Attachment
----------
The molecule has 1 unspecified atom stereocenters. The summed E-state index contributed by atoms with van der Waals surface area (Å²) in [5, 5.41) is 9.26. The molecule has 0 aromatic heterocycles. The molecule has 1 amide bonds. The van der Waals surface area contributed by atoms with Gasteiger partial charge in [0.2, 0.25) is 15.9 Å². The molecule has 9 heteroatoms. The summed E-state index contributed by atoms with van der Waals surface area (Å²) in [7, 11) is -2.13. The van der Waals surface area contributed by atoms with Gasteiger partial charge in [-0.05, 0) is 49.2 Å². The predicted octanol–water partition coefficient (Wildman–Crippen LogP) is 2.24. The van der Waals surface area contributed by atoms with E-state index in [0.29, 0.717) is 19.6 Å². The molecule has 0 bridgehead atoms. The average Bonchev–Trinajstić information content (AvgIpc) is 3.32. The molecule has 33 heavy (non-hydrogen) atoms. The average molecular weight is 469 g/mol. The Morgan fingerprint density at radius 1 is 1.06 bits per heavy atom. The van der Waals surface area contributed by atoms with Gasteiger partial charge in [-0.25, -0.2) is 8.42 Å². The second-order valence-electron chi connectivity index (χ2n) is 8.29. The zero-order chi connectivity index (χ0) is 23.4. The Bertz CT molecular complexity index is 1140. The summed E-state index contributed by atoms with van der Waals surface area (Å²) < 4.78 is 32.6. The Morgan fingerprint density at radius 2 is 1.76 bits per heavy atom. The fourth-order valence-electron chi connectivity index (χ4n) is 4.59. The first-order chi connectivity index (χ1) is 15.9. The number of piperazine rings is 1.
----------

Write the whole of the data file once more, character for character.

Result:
The molecule has 1 unspecified atom stereocenters. The summed E-state index contributed by atoms with van der Waals surface area (Å²) in [5, 5.41) is 9.26. The molecule has 0 aromatic heterocycles. The molecule has 1 amide bonds. The van der Waals surface area contributed by atoms with Gasteiger partial charge in [0.2, 0.25) is 15.9 Å². The molecule has 9 heteroatoms. The summed E-state index contributed by atoms with van der Waals surface area (Å²) in [7, 11) is -2.13. The van der Waals surface area contributed by atoms with Gasteiger partial charge in [-0.05, 0) is 49.2 Å². The predicted octanol–water partition coefficient (Wildman–Crippen LogP) is 2.24. The van der Waals surface area contributed by atoms with E-state index in [0.29, 0.717) is 19.6 Å². The molecule has 0 bridgehead atoms. The average Bonchev–Trinajstić information content (AvgIpc) is 3.32. The molecule has 33 heavy (non-hydrogen) atoms. The average molecular weight is 469 g/mol. The Morgan fingerprint density at radius 1 is 1.06 bits per heavy atom. The van der Waals surface area contributed by atoms with Gasteiger partial charge in [-0.25, -0.2) is 8.42 Å². The second-order valence-electron chi connectivity index (χ2n) is 8.29. The zero-order chi connectivity index (χ0) is 23.4. The Bertz CT molecular complexity index is 1140. The summed E-state index contributed by atoms with van der Waals surface area (Å²) < 4.78 is 32.6. The Morgan fingerprint density at radius 2 is 1.76 bits per heavy atom. The fourth-order valence-electron chi connectivity index (χ4n) is 4.59. The first-order chi connectivity index (χ1) is 15.9. The number of piperazine rings is 1.